The asset share of a sample policy is a fair
value of the assets that have been accumulated to back the policy,
and is calculated by accumulating the premiums paid (less allowance
for expenses and charges) at the actual rates of investment return
earned on the underlying assets in the fund over the lifetime
of the policy.
Prudential aims to pay 100% of asset shares
Smoothing is applied so that the claim values
actually paid (which include the accrued annual bonuses and the
terminal bonus) change only gradually over time. Prudential's
intention is that any smoothing profits or losses should balance
out over time, so that in the long run with-profits policyholders
as a whole neither gain nor lose as a result of our smoothing
An excess surplus is that part of the inherited
estate that the company has assessed as being additional to the
needs of the with-profits fund. Before deciding there is an excess
surplus, the company should be confident that it can maintain
policyholder security and still have access to sufficient capital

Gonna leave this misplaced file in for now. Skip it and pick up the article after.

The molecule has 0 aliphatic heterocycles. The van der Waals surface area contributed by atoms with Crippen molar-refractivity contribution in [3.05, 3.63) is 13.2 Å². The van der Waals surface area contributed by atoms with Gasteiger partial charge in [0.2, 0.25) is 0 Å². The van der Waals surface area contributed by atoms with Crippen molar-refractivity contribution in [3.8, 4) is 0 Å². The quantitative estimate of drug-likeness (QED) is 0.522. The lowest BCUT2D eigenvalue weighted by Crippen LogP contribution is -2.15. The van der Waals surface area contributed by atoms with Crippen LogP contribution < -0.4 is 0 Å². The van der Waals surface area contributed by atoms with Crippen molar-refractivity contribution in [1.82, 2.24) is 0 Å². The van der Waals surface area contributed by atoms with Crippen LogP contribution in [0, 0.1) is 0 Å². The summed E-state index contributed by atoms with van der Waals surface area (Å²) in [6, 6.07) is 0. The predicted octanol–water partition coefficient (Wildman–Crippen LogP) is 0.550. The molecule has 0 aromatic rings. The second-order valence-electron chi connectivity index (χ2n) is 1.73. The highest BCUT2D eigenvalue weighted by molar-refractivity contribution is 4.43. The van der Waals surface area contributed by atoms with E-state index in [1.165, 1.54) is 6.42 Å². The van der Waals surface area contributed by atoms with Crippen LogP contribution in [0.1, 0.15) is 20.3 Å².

to continue to operate within the fund's risk appetite, to support
expected new business and to protect itself against future risks
All with-profits funds must appoint a With-Profits
The With-Profits Actuary advises the board of
directors on the exercise of discretion in relation to its with-profits
business, for example in the setting of investment and bonus policy
and smoothing. The firm is required to keep the With-Profits Actuary
informed and must request his advice on the likely effect of a
material change in the firm's business plans on with-profits policyholders.
The With-Profits Actuary has the right to speak to the FSA about
concerns over the management of the with-profits fund.
The Prudential With-Profits Committee provides
independent judgement on whether the firm has complied with its
PPFM and considers conflicting rights and interests of policyholders
and shareholders. The Prudential With-Profits Committee is made
up of individuals who are independent of the firm's management
A reattribution involves negotiations to determine